Also, before making a night-time drive, it was necessary to check the head-light generator for carbide and water and the two side-lights and tail-light for kerosene; then, before starting, all must be lighted by match. It was also necessary to oil most places of friction by hand as there were very few automatically lubricated.

As for gasoline, I ordered my gas by the barrel from a distant oil distributing station which was shipped to me by freight as "filling stations" as we know them, were very few in those days. I had no windshield wiper as I had no windshield. In case of a "flat tire" I jacked up the car on the spot, wet or dry, snow or dust, and patched the tube, replaced it within the casing on the wheel as we then did not have demountable wheels nor even demountable rims; I next pumped it by hand pump to sixty lbs. pressure, replaced my tire-repair tools and material in the tool box and then proceeded "happily" on my way because the job was done and I was still physically able to go.

I only offer these facts in the hope that at least some of my readers will sympathize with me in those, my early days of motoring; and those who do not, well, they weren’t friends of mine anyway.

After making the selection of the car best suited to our needs and circumstances, the next question: was I capable of driving and repairing an automobile? After due discussion of this with my parents, we decided that, since I had no experience in either of these activities, also, considering the unimproved road conditions plus the lack of auto mechanics at that time, I should learn something of them before buying a car. So, in Nov and December of 1909 I attended and completed a sixweeks course in automobile repair and driving. What I didn’t know was that there was a lot they didn't tell me that I found out later.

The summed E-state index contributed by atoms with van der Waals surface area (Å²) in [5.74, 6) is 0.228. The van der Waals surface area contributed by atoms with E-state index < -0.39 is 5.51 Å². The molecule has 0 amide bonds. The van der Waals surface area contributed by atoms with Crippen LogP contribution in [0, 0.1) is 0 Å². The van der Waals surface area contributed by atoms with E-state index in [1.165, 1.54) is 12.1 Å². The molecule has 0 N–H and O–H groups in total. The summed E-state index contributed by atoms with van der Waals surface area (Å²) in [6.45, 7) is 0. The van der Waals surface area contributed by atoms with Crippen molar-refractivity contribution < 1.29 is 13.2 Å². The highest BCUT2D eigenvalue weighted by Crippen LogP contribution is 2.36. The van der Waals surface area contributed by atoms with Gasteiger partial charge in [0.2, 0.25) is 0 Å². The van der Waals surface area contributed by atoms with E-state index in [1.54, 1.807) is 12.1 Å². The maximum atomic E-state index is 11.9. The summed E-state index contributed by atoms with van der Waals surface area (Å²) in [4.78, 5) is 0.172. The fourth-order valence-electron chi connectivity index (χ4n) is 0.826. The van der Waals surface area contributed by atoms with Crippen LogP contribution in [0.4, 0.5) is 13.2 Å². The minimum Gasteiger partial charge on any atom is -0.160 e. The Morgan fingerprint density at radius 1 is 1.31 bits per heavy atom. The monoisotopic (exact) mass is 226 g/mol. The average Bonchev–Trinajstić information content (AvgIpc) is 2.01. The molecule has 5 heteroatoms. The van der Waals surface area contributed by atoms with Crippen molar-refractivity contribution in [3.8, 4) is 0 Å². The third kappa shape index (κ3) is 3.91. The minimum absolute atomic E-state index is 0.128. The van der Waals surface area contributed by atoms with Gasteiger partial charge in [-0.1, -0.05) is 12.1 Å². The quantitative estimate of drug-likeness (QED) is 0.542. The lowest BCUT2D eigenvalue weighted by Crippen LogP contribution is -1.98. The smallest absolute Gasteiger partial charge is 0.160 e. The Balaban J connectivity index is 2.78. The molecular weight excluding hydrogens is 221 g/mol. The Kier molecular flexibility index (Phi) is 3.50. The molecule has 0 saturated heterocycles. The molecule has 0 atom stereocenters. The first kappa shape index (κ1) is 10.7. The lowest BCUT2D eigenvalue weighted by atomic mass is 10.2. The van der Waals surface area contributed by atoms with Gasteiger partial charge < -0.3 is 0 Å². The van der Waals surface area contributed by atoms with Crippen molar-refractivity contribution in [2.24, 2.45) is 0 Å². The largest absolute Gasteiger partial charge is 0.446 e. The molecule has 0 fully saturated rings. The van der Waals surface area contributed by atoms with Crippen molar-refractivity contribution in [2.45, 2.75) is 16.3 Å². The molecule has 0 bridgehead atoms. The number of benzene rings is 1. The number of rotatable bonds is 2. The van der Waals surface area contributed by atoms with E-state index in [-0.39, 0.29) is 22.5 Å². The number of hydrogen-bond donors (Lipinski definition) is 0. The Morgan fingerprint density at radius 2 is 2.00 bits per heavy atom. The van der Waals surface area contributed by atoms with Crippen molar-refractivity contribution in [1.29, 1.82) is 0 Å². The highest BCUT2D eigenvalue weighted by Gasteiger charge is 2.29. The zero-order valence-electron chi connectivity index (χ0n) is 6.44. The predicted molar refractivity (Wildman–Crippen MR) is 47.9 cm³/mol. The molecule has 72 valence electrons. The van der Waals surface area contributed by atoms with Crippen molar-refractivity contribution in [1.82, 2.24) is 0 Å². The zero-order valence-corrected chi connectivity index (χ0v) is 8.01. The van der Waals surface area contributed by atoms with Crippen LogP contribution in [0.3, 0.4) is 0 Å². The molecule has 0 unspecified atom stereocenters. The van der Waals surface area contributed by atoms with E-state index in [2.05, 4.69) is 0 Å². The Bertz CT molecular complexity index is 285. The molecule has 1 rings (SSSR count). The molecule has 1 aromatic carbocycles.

Now that the Automobile "Education" was completed, the tuition paid and my diploma in my possession, I was now ready for the car, or, at least I thought I was.

In March of 1910 I ordered the above-described Maxwell Runabout from The Hayes Auto Co. of Corydon, Iowa, who were just starting their auto business in that city, and which I believe was the first car they sold. I ordered my car license directly from the Secretary of State at Des Moines, Iowa. I still have the receipt dated April 7, 1910, for the $5.00 fee which, at the time, was considered good for as long as I owned the car, and signed by W. C. Hayward, then Sec’y. of State, giving me the number 14528-IA. I had to furnish my own plate which I had a harness-maker make for me, from a slab of thick leather, with this number riveted to it, which I hung on the rear of the car. However, this ruling was changed before the next year, and I have been buying a new car license each year since that time.

My first tribulation came the day I bought it as I drove it home from Corydon; I met a man driving a team of horses hitched to a buggy. I stopped, and as he passed the car the team became frightened and ran away. This experience cost me the price of a buggy tongue but, since neither man nor team was hurt, I felt that we both were fortunate that we came out of it as well as we did.

In my ten years of driving this car, I had many other experiences both comical and serious. Many times during the spring thaws I became stuck in the mud ruts which were common and frequently quite deep from the team and buggy or wagon travel which was the chief source of transportation over the country roads at that time.